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State senators to choose new president Sunday

Special meeting to be held to elect John Cullerton's successor

The Illinois Senate will hold a special meeting Sunday to elect a new chamber president.

Senate President John Cullerton, a Chicago Democrat, surprised his colleagues at the end of the fall veto session Nov. 14 by announcing his plan to retire from the Senate in January, once a new president is chosen.

There are two announced candidates for the job that have received the most media attention – Sen. Don Harmon, of Oak Park, an assistant majority leader; and Sen. Kimberly Lightford, of Maywood, the majority leader. Sen. Elgie Sims, of Chicago, had sought support for a run at the presidency as well, but media reports as to whether or not he is still seeking the seat have been conflicting. A Chicago Sun-Times reporter tweeted Wednesday that Sims would not comment on the race for president.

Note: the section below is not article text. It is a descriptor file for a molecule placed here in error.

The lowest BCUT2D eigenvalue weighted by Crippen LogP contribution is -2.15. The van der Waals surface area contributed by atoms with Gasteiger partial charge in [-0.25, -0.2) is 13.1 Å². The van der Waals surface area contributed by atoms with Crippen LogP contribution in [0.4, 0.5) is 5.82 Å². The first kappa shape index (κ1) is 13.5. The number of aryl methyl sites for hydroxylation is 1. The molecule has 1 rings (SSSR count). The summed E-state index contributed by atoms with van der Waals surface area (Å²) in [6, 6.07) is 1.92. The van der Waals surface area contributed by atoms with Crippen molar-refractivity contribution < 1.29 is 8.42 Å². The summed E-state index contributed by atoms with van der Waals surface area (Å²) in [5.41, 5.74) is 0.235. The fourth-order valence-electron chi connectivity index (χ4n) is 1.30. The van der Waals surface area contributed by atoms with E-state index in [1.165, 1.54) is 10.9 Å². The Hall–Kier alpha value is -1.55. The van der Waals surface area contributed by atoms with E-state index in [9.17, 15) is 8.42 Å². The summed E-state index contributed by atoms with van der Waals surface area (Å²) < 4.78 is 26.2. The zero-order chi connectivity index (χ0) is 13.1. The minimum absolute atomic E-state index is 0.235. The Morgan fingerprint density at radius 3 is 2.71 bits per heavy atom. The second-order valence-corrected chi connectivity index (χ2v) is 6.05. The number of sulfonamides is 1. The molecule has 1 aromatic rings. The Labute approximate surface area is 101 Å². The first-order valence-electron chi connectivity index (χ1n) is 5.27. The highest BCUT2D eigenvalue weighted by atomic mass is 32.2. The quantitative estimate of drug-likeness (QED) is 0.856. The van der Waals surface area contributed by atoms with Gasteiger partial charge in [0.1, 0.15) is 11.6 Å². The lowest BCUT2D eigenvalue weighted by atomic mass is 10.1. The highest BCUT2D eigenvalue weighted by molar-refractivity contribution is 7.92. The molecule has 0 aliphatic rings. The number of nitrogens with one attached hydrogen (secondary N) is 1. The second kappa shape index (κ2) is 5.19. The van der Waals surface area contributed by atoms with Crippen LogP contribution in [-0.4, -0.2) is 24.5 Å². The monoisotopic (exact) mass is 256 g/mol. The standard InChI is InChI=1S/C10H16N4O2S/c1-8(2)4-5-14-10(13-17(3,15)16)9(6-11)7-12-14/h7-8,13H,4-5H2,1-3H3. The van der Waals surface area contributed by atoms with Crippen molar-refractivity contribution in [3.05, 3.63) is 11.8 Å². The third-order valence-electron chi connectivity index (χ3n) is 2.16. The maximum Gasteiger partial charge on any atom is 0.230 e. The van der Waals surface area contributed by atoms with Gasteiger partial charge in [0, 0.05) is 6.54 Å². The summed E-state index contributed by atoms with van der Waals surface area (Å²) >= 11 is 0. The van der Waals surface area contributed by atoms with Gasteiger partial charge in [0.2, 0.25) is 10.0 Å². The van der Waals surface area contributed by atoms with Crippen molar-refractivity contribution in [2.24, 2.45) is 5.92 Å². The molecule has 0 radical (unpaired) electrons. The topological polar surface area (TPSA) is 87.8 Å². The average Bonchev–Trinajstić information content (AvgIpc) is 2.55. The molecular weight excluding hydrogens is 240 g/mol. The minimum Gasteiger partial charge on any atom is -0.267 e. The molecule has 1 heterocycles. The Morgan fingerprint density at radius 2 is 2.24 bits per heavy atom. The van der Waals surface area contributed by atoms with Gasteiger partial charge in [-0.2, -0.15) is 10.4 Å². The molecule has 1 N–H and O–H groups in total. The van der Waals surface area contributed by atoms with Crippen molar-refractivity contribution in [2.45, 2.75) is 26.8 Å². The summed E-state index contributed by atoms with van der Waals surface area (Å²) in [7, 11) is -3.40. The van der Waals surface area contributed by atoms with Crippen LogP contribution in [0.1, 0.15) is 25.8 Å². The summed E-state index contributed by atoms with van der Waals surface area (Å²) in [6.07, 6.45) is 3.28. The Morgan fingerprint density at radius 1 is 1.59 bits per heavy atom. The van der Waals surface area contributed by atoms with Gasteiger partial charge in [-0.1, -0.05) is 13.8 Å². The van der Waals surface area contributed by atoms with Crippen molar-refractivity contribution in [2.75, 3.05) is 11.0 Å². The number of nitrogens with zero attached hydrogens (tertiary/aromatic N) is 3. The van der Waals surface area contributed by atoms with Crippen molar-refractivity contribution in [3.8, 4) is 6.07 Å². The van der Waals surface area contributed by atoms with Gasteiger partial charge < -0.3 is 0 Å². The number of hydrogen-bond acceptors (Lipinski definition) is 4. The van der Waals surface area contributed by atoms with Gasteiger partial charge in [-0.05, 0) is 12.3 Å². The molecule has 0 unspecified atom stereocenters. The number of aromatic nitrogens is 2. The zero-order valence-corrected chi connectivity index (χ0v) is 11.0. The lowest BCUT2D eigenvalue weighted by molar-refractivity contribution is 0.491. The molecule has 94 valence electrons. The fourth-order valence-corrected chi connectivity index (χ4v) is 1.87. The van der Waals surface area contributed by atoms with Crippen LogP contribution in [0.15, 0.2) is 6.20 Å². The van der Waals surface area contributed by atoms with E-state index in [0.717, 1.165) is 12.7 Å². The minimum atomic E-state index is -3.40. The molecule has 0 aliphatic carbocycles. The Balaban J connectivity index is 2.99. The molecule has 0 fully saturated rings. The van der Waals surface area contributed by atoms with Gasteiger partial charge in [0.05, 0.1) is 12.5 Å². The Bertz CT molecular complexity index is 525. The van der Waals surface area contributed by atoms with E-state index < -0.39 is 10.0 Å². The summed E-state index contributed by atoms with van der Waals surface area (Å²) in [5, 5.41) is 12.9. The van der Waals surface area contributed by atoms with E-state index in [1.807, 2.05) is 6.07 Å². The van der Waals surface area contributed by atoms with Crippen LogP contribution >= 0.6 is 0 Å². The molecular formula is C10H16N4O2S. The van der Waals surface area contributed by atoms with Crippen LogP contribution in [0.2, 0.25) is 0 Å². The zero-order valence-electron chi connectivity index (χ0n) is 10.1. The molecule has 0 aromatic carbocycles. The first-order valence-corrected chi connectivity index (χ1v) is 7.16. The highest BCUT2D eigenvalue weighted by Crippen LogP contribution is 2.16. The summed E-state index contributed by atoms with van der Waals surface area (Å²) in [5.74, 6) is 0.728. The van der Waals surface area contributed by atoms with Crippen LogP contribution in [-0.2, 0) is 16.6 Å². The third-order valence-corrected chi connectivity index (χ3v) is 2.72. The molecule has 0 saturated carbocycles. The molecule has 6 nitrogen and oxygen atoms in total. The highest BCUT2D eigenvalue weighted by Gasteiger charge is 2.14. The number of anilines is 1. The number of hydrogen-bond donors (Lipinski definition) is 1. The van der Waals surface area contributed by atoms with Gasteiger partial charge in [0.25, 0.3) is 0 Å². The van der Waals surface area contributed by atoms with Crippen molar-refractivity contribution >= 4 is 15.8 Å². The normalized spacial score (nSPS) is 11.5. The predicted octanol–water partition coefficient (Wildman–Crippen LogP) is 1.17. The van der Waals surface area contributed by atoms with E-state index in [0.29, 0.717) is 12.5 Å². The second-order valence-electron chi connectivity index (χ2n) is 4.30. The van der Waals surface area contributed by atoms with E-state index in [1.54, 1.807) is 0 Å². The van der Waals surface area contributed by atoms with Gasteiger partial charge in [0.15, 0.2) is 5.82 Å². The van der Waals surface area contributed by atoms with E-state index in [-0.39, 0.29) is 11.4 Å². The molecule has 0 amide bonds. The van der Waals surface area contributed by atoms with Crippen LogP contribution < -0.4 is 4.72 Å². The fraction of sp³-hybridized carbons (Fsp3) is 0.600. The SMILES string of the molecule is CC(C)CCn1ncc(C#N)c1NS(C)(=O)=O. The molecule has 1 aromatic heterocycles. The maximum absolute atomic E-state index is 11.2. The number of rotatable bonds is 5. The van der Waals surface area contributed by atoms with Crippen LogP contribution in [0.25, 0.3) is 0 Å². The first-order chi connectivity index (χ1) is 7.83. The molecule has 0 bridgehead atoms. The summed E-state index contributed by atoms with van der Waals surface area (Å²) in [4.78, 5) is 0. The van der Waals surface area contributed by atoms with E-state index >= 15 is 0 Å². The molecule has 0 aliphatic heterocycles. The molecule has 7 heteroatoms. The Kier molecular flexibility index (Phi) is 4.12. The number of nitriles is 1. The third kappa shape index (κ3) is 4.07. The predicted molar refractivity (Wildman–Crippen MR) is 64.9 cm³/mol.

There is also the possibility that someone else could enter the race if none of those candidates secure enough votes within the Democratic caucus to guarantee their election.

The president will be chosen in a vote of the full 59-member Senate. It takes at least 30 votes to win. Democrats hold 40 seats and Republicans hold 19.

According to Senate staff, the tentative plan is for the Democratic caucus to meet behind closed doors at 11 a.m. to select a nominee. That meeting is not open to the public or news media. Cullerton has said he will not vote in that meeting.

Following that meeting, the full Senate will convene, at which point Cullerton will resign his leadership post. Democratic Gov. J.B. Pritzker will then preside over the election. One or more names will be placed in nomination. Senators will announce their votes aloud, in alphabetical order.

Once someone receives the necessary 30 votes, Cullerton is expected to submit his resignation from the Senate. That will trigger a process in which party officials in the 6th District will elect someone to serve out the remainder of his term, which expires in January 2023.

The Senate president is considered the most powerful person in the upper chamber. Among other things, the president designates the majority leader and assistant majority leaders as well as the chairs and vice chairs of various committees.

The regular session of the General Assembly begins Tuesday, Jan. 28.


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